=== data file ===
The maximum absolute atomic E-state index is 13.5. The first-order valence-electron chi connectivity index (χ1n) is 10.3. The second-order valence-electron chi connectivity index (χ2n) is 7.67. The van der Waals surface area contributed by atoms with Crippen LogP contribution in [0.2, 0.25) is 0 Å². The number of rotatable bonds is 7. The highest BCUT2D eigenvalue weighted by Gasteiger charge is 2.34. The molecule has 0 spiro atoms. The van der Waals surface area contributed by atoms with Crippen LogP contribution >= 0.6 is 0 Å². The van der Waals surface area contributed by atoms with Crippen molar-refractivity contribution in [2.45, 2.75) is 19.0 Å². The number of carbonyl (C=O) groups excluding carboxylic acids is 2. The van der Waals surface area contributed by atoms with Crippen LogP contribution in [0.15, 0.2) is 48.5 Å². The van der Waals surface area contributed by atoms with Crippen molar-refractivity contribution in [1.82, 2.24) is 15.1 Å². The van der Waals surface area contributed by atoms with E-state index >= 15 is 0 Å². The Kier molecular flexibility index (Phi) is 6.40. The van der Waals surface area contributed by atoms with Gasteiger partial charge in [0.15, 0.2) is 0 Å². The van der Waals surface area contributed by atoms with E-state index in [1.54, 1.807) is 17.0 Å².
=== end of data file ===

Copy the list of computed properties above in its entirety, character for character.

The maximum absolute atomic E-state index is 13.5. The first-order valence-electron chi connectivity index (χ1n) is 10.3. The second-order valence-electron chi connectivity index (χ2n) is 7.67. The van der Waals surface area contributed by atoms with Crippen LogP contribution in [0.2, 0.25) is 0 Å². The number of rotatable bonds is 7. The highest BCUT2D eigenvalue weighted by Gasteiger charge is 2.34. The molecule has 0 spiro atoms. The van der Waals surface area contributed by atoms with Crippen LogP contribution >= 0.6 is 0 Å². The van der Waals surface area contributed by atoms with Crippen molar-refractivity contribution in [2.45, 2.75) is 19.0 Å². The number of carbonyl (C=O) groups excluding carboxylic acids is 2. The van der Waals surface area contributed by atoms with Crippen LogP contribution in [0.15, 0.2) is 48.5 Å². The van der Waals surface area contributed by atoms with Crippen molar-refractivity contribution in [1.82, 2.24) is 15.1 Å². The van der Waals surface area contributed by atoms with E-state index >= 15 is 0 Å². The Kier molecular flexibility index (Phi) is 6.40. The van der Waals surface area contributed by atoms with Gasteiger partial charge in [0.15, 0.2) is 0 Å². The van der Waals surface area contributed by atoms with E-state index in [1.54, 1.807) is 17.0 Å².